Monday, August 30, 2021

OED Traps Digest

Yesterday on Wandering DMs we pretty much had a blast trying (not quite succeeding) at designing an entire dungeon adventure live in a single hour. This was not just wildly productive, it was so much fun!

Among the things you'd see if you watched that is that when push comes to shove, Paul & I use a mishmash of whatever resources are at hand to get the job done. Some OD&D, B/X, and AD&D books get involved. We use Matt Finch's Tome of Adventure Design to get some initial ideas flowing. Plus a couple of custom resources via OED Games, of course. 

One such resource is the OED Monster Determination charts, which gets used as drop-in for OD&D monster tables. That's something that compiles monsters from later D&D products (i.e., original D&D Supplement I: Greyhawk by Gygax and Supplement II: Blackmoor by Arneson), and also gives me a lot more confidence in the relative danger levels, because they've been assessed by a few billion computer-simulated melees (see more detail in that linked page). 

Note that we only got our dungeon about half-stocked in the hour, with our special DM-designed tentpole areas, and one or two random monsters to boot. (Arguably the delay was me being my usual chatty self.) As we talked about finishing the rest in a future episode, likely with some tricks and traps, the question was posed how we flesh out those pieces. 

Here's the answer: I have another custom batch of tables called the OED Traps Digest that I've used behind-the-scenes for about 8 years now. One of the things that frustrated me a bit with classic D&D is that there's plenty of mentions in the books, tables even, for what kind of traps could be included -- but with just a few exceptions, no mechanical stats for those traps!

So the Traps Digest gives me a set of tables -- again, in a format that drops into the same OD&D system for determining monster levels -- from which I can either tastefully select or randomly roll, depending on the situation. And there are short "stat blocks" that I can copy-paste into adventure and not distract myself from writing the high-level content I'm rolling out for a dungeon area. Is it perfect? Probably not, but it's definitely saved me time and focus. 

Since viewers kindly asked about it, here it is. What do you think -- and what edits would you suggest? Tune in and see what comes from this the next time we do a Dungeon Design Dash episode. :-)

OED Traps Digest

23 comments:

  1. Been holding out on us :)
    Only edit I can see right now is maybe taking a page from later tables and using roman numerals to mark "mosnter/dungeon/Trap" level to help differentiate it from the other uses of level/numbers?

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    1. Interesting -- in this case I'm trying to intentionally tie it into the OD&D level of monster matrix system...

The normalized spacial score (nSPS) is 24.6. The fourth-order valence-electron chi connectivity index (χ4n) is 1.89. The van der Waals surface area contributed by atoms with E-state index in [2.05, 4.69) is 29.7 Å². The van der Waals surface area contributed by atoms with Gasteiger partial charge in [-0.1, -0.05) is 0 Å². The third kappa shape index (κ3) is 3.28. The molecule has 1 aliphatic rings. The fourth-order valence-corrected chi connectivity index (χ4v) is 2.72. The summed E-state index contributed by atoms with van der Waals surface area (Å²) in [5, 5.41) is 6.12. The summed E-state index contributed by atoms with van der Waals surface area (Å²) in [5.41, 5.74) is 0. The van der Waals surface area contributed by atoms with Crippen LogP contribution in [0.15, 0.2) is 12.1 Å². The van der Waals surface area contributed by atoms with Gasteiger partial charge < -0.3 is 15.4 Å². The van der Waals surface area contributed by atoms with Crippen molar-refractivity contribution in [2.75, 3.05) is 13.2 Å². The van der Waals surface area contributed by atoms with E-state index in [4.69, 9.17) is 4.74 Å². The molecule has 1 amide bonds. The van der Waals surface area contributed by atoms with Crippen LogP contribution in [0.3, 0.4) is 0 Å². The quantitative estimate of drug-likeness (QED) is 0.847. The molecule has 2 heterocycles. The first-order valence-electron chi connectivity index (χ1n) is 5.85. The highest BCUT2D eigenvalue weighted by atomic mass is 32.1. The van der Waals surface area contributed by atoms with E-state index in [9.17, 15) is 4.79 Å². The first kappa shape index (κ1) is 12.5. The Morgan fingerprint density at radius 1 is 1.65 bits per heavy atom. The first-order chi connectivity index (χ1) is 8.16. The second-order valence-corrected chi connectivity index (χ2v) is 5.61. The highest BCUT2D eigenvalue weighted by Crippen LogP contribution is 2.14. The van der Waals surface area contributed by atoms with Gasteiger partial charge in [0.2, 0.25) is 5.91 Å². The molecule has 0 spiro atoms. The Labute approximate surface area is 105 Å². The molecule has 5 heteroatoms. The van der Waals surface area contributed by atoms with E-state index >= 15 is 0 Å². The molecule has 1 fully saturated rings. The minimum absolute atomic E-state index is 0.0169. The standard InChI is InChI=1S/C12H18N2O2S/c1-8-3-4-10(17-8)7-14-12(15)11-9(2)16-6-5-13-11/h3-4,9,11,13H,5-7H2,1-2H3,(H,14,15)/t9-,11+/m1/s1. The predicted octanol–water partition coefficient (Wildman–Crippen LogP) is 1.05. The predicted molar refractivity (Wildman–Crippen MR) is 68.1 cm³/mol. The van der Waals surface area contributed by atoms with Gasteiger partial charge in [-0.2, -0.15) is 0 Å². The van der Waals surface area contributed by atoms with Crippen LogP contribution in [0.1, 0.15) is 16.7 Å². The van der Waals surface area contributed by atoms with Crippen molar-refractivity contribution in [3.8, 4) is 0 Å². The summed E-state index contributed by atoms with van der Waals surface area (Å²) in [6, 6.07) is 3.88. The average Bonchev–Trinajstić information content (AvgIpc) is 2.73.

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  2. There are a few table entries that don't seem quite clear. I presume "Ball Trap" is the Raiders of the Lost Ark-style massive ball rolling after the party, but what is "Royal Statue"?

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  3. Okay, I should read the whole PDF... argh.

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    1. I might have secreted/trapped that on you, apologies! :-)

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  4. Hello Dan. Thanks for this nice collection. I'm using Inspiration Pad Pro to randomly generate rooms using OED rules for monsters, and now I can add traps! Would be nice to know your take on monster/trap/special distribution, and how do you stock and roll for magic items (since you already proved that OD&D treasure tables are stingy).

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    1. Thanks! I really have to get back to a conclusion for my "subterrane surveys" work from the start of last year for a proper theory of treasure/magic.

      Looking at Gygaxian modules, I've noted they tend to follow a pattern every 6 rooms like: 1-2 monster guards, 3 monster boss, 4 treasure, 5 trick/trap, 6 empty -- so I try to use that these days. The Moldvay B/X system is close enough that I'm comfortable with that, too (like we used in the WDMs speed design episode).

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  5. Love this. Definitely going to try it out when I get a game going here soon.

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  6. Nobody gonna survive Lvl 6 so the mega-dungeons can stop there :)

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    1. Keep in mind following something like the OD&D level determination matrix, level 6 traps (or monsters) aren't in the majority until dungeon levels 10+.

      Standard multi-purposing of "level" trouble. Baquies above had a good fair there. :-)

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  7. Love it, Delta! This is a really great mix of basic traps. The scaling is great and I like the extra layer of randomization from the level-of-encounter matrix.